the Preliminary Hearing, a plea may be entered, and then the case will move on to the dispositional
(sentencing) phase. If the Petition is authorized and a plea is not entered, the Court will schedule the next
hearing, called a Pre-Trial Conference. Pending the adjudication phase, the youth may be detained in the
Juvenile Transition Center, given a bond, placed on tether, and/or referred to community-based services.
If the charge is a minor, first-time offense, the Court may place the youth on the Consent Calendar, which
is an informal disposition of the case that does not appear on the public record.
The purpose of the Pre-trial Conference is to determine if the case can be resolved by a plea or whether
a trial is necessary. The prosecutor may make an offer of a reduced charge or number of charges for
which the youth can admit responsibility. The family court officer usually advises what disposition will be
recommended. At that point, the youth can make the decision to admit guilt or go to trial.
Adjudication (Finding of Responsibility)
Adjudication occurs when the youth is found guilty either through a plea or at a trial. The youth can have a
bench trial or a jury trial. At a bench trial, the judge or referee listens to witness testimony, reviews
documents and other evidence, and decides whether the youth is guilty or not. At a jury trial, a jury
decides if the youth is guilty or not. In any trial, the prosecutor must prove guilt beyond a reasonable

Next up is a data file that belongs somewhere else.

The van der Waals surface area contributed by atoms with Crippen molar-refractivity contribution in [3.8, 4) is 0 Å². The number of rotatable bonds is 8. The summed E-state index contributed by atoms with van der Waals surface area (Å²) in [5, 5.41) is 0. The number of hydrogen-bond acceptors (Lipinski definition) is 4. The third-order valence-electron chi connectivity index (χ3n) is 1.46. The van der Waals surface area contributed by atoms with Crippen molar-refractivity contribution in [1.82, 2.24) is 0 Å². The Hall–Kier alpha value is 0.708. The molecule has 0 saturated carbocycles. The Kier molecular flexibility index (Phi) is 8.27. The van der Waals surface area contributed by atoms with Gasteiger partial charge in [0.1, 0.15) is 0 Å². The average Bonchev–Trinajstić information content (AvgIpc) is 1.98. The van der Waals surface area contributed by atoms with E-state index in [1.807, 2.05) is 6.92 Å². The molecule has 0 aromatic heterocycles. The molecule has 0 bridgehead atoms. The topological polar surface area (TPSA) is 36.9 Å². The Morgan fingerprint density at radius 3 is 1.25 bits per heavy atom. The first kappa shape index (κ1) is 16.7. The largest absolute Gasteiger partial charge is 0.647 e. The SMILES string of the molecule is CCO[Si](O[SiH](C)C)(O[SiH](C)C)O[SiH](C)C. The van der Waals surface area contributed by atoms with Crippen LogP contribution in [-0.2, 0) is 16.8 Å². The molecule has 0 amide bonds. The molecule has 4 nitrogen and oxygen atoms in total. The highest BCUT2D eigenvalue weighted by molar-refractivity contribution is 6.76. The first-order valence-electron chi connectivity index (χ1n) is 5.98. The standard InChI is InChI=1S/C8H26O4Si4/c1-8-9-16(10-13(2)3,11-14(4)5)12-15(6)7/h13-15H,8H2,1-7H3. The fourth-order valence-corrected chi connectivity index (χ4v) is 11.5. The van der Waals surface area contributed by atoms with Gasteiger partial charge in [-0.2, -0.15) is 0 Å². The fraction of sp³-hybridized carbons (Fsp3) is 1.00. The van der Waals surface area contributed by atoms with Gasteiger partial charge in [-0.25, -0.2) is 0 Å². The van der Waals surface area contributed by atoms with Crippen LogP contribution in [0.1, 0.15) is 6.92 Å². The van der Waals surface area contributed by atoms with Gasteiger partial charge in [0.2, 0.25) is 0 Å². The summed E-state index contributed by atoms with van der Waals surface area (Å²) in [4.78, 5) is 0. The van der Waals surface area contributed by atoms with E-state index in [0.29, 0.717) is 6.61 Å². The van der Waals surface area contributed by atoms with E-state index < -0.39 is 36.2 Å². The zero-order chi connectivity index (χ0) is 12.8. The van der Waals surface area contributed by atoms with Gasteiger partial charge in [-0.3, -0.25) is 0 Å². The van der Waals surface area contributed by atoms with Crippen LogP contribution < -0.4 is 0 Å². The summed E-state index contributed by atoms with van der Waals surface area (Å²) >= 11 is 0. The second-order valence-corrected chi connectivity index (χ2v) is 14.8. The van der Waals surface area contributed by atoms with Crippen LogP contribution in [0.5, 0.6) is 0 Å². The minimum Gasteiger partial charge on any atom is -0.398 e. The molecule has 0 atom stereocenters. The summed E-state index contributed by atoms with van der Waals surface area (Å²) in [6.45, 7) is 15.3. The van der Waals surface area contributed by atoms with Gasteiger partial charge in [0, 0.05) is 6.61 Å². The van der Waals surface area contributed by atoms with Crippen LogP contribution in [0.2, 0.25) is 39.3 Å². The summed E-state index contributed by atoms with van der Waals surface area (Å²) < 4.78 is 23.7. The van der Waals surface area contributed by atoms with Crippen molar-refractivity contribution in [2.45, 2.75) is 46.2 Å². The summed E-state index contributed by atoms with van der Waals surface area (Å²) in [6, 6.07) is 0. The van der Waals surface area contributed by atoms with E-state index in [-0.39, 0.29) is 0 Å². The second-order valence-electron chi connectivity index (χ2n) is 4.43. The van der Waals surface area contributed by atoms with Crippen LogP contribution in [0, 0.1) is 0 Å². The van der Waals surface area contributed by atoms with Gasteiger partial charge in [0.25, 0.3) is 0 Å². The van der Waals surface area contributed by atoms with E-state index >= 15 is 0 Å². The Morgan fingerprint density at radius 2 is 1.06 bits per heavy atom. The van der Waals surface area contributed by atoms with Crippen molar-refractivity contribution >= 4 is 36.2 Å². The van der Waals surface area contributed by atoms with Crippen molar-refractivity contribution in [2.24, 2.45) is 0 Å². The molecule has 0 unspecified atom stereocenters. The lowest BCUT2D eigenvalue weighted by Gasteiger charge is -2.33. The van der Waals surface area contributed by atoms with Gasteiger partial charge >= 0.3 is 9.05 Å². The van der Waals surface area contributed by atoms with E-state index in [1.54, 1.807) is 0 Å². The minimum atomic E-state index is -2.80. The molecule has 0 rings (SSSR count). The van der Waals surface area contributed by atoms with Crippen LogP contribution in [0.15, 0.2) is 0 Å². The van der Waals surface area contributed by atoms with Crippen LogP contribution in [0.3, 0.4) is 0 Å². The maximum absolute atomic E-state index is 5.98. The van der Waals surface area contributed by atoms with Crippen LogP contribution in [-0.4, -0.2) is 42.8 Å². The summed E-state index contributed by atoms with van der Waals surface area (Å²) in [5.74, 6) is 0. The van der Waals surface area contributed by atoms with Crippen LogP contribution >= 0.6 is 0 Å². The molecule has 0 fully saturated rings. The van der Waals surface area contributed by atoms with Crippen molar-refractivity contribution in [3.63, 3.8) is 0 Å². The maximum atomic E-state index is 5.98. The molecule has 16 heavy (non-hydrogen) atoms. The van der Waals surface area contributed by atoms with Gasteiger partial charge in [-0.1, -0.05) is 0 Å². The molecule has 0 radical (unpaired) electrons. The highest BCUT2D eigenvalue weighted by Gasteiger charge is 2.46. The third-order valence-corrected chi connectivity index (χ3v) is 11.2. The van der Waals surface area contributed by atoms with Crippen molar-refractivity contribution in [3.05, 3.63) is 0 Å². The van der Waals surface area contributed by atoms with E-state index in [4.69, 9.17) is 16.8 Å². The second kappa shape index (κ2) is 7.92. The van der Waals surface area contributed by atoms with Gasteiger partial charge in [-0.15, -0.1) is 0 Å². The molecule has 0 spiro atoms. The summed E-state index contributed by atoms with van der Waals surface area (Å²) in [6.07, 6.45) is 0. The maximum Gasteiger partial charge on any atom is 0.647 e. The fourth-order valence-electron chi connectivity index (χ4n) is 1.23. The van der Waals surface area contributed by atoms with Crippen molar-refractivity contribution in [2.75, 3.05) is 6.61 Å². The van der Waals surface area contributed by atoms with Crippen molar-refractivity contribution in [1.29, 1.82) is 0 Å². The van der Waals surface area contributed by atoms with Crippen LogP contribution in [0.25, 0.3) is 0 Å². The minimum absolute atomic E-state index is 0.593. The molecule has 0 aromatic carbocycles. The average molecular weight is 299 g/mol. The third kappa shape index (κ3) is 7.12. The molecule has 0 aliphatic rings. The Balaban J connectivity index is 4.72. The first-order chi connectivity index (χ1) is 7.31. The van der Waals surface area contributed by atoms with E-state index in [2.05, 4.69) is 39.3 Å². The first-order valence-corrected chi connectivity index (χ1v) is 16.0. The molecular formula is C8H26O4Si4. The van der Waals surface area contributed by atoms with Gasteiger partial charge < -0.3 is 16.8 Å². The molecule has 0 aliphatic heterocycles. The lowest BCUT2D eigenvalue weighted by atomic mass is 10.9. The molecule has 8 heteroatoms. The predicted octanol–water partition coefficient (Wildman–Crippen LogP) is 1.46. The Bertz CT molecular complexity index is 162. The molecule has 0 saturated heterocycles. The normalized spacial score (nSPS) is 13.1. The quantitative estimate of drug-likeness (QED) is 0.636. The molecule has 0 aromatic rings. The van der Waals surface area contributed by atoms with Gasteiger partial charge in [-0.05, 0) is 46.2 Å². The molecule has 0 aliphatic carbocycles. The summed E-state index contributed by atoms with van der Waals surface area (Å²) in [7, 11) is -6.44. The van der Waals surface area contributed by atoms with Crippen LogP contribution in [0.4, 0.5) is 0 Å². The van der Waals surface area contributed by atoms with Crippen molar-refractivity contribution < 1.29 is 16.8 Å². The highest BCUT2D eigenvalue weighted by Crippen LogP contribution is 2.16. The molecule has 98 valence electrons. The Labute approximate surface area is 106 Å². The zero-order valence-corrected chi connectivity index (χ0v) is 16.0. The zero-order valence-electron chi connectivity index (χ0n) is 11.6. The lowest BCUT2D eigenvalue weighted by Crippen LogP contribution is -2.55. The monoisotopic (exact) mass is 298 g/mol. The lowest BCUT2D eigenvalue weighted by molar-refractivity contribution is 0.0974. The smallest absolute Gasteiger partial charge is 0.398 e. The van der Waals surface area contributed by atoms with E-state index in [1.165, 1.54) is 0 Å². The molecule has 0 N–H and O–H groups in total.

doubt. If the youth is found responsible for the charge, a Disposition Hearing is scheduled.
Disposition is the sentencing phase of the court process. Prior to the Disposition Hearing, a family court
officer investigates the youth?s background by interviewing the youth, family members, school authorities,
and others. The family court officer consults with the youth, family, and family counselor in developing a
proposed Case Service Plan. At the Disposition Hearing, the family court officer will submit
recommendations along with the Case Service Plan to the Court. The Court will then order services and
programs as appropriate.
The Court has a number of alternatives, including any of the following:
- Warn the youth and dismiss the court?s jurisdiction
- Place the youth on probation
- Place the youth at home on tether, in the Juvenile Transition Center, or in a foster or residential
- Waive the case to criminal court
- Order parents to participate in treatment or not act in ways harmful to the youth
- Order the youth and parents to pay full restitution to the victim
- Order the youth and parents to pay fines, fees, and costs, including reimbursement to the Court
for court services, e.g., probation, detention costs, other programs, and court appointed attorney
Driver?s license sanctions may also be imposed by the Court or by the Secretary of State.
Victims of crimes may submit a Victim Impact Statement to the Court. They may also speak at YFAC and
Disposition Hearings to explain how the crime has affected them and make recommendations to the
If the youth is placed on probation, a family court officer from the Family Division will be assigned. A Case
Service Plan Meeting will be held with the youth, their parents, and other service providers to determine
specific services and terms of probation. This plan is individualized and intended to rehabilitate the youth.
The plan may include, among other things, mental health counseling, substance abuse treatment,